MicroPIV methodology using model systems for flow studies in heterogeneous biopolymer gel microstructures
Journal article, 2013

A methodology for studying flow in heterogeneous soft microstructures has been developed. The methodology includes: (1) model fractal or random heterogeneous microstructures fabricated in PDMS and characterised using CLSM; (2) μPIV measurements; (3) Lattice–Boltzmann simulations of flow. It has been found that the flow behaviour in these model materials is highly dependent on pore size as well as on the connectivity and occurrence of dead ends. The experimental flow results show good agreement with predictions from the Lattice–Boltzmann modelling. These simulations were performed in geometries constructed from 3D CLSM images of the actual PDMS structures. Given these results, mass transport behaviour may be predicted for even more complex structures, like gels or composite material in, e.g., food or biomaterials. This is a step in the direction towards predictive science with regards to tailoring soft biomaterials for specific mass transport properties.

Biomaterial

Micro-PIV

Microstructure

μPIV

Flow simulation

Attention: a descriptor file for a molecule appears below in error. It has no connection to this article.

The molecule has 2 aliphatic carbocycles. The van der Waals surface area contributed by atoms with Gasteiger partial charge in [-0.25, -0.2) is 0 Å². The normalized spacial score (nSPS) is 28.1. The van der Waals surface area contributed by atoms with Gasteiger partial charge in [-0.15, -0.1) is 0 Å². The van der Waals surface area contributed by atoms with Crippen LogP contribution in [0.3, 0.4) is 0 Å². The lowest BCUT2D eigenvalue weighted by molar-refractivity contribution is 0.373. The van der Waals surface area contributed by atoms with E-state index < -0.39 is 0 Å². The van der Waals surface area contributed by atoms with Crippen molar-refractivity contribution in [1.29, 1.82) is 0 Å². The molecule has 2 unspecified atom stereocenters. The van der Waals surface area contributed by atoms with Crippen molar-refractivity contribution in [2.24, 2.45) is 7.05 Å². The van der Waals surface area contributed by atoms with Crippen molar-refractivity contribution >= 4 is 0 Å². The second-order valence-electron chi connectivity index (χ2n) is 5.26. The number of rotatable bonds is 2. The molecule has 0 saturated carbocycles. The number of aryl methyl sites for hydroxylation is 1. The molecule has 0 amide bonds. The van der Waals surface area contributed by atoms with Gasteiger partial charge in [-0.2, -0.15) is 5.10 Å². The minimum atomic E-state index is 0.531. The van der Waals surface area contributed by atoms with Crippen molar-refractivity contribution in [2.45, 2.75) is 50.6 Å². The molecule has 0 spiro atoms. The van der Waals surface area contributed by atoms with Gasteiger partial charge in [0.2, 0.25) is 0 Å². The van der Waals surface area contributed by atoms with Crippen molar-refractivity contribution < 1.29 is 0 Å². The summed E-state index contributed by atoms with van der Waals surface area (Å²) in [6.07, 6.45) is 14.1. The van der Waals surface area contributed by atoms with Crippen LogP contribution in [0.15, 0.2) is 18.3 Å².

PDMS

CLSM

Model material

Microfluidics

Mass transport

Author

Kristin Sott

SuMo Biomaterials

Chalmers, Chemical and Biological Engineering, Chemical Engineering Design

Tobias Gebäck

SuMo Biomaterials

University of Gothenburg

Chalmers, Mathematical Sciences, Mathematics

Maria Pihl

SuMo Biomaterials

Chalmers, Chemical and Biological Engineering, Applied Surface Chemistry

Niklas Lorén

SIK – the Swedish Institute for Food and Biotechnology

Anne-Marie Hermansson

Chalmers, Chemical and Biological Engineering, Life Sciences, Food and Nutrition Science

SuMo Biomaterials

Alexey Geynts

Chalmers, Mathematical Sciences, Mathematics

University of Gothenburg

Anders Rasmuson

Chalmers, Chemical and Biological Engineering, Chemical Engineering Design

Journal of Colloid and Interface Science

0021-9797 (ISSN)

Vol. 398 15 May 2013 262-269

Areas of Advance

Nanoscience and Nanotechnology (SO 2010-2017, EI 2018-)

Materials Science

Subject Categories

Computational Mathematics

Polymer Technologies

Textile, Rubber and Polymeric Materials

Fluid Mechanics and Acoustics

DOI

10.1016/j.jcis.2013.02.022

More information

Latest update

8/18/2020